Dance lovers, usually left with only the recollection of their reactions, are sure to appreciate The Company‘s devotion to preserving ballets like the exquisite “White Widow” (choreography by Moses Pendleton and Cynthia Quinn) and the opening “Tensile Involvement” (choreography by Alwin Nikolais) on film. I would not be surprised to find that the rare prospect of having a master director document their art is what led the Joffrey to agree to participate in this production.
But The Company does not restrict itself to performances and rehearsals. A movie about ballet dancing is, almost by definition, a movie about youth. Mr. A.‘s suggested “fish, broccoli, salad” diet aside, they drink, laugh, screw (and bowl!) more than one would expect in a movie so carefully attuned to consequence and sacrifice. The dancers are not only drained by their profession’s demands, but also vitalized. Like thousands of struggling artists, Ry works part-time as a waitress and has an apartment next to the El; when she begins a relationship with a chef named Josh (James Franco), their courtship scenes play like excerpts from a ballet about “Young Love.”
Their first meeting—he spots her earlier, dining at the restaurant where he works—takes place in a local watering hole, as Josh notices Ry shooting pool alone. She plays well, and Josh walks from his seat at the bar to a phone booth near the table. He closes the door and picks up the receiver but keeps his eyes trained on Ry, who knows he’s there but does not yet acknowledge his attentions. As with dance, movement and gesture express all that’s necessary.
Josh returns to his barstool; now they’re smiling and flirting openly. Sizing up a shot, Ry leans against the pool table at an angle recalling a deftly executed shift from flat feet to pointe during “My Funny Valentine.” She knows how to use her body seductively without being too va-voomy, but it’s Josh’s role in this scene that suggests The Company is getting at something deeper than, “Ballet influences all aspects of the dancers’ lives.” Actually, the converse might be more accurate: rather than an art form separate from everyday life, ballet concentrates and ennobles the emotions (joy, frustration, passion, dejection) that form the fragile basis of human interaction.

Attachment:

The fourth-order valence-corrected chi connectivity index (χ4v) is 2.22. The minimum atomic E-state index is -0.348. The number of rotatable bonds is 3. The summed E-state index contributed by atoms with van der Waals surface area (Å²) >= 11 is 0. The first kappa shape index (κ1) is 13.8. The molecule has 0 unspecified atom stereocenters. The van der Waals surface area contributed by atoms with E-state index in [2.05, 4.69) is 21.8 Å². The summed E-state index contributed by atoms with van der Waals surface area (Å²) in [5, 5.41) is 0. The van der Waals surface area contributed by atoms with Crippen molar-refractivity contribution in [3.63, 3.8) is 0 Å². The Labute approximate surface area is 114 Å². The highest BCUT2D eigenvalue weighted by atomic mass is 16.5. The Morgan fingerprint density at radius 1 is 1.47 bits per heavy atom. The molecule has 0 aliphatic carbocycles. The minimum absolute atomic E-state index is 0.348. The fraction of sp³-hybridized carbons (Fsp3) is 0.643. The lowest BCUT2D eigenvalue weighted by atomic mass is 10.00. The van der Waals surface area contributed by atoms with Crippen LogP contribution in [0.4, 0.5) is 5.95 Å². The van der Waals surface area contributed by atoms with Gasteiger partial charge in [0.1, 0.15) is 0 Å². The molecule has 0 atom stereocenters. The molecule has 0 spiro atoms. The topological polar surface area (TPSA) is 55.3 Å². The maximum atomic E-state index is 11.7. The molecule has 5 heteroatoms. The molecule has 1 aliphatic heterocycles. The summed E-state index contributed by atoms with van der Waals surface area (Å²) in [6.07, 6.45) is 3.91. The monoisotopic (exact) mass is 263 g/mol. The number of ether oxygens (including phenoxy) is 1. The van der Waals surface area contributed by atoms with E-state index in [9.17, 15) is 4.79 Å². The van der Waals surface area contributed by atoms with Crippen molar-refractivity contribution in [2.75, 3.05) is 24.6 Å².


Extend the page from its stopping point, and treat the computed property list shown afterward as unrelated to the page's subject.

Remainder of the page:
Heady stuff for a dance movie, but unqualified immersion in the dancers’ world prevents The Company from taking its place alongside Altman’s best work. This is admittedly a minor complaint; accepting the Joffrey’s insular world on its own terms is not necessarily a bad thing. In fact, the picture’s allure depends upon that surrender to the ballet’s artistic processes. However, I can’t help noting that from McCabe and Mrs. Miller (1971) to Gosford Park (2001), this director’s greatest achievements are those in which he pulls off the high-wire act of simultaneously observing and commenting on an environmentally-defined set of characters without allowing the balance to tilt in favor of either affection or editorializing. In Nashville (1975), for instance, characters played by Michael Murphy and Geraldine Chaplin introduce an out-of-towners’ perspective for which The Company finds no equivalent. More than passing acknowledgement of the dancers’ vanity, for instance, would not be unwelcome.
By no means a trifle, The Company nevertheless exhibits a surprising dearth of satire (choreographer Robert Desrosiers, playing himself, is the object of some gentle mockery) and narrative distance for an Altman film; even the autocratic Mr. A.‘s disingenuousness seems charming. Perhaps Campbell’s role in developing the project—and Altman’s professed lack of familiarity with the subject matter—brought about the film’s complimentary tone. Again, the method of hinting at but generally avoiding conventional drama provides the key: injury, romance, misplaced trust, fading careers—these brief moments add up to suggest that The Company‘s world has no shortage of stories, but the focus on preparation and performance mirrors the characters’ own priorities.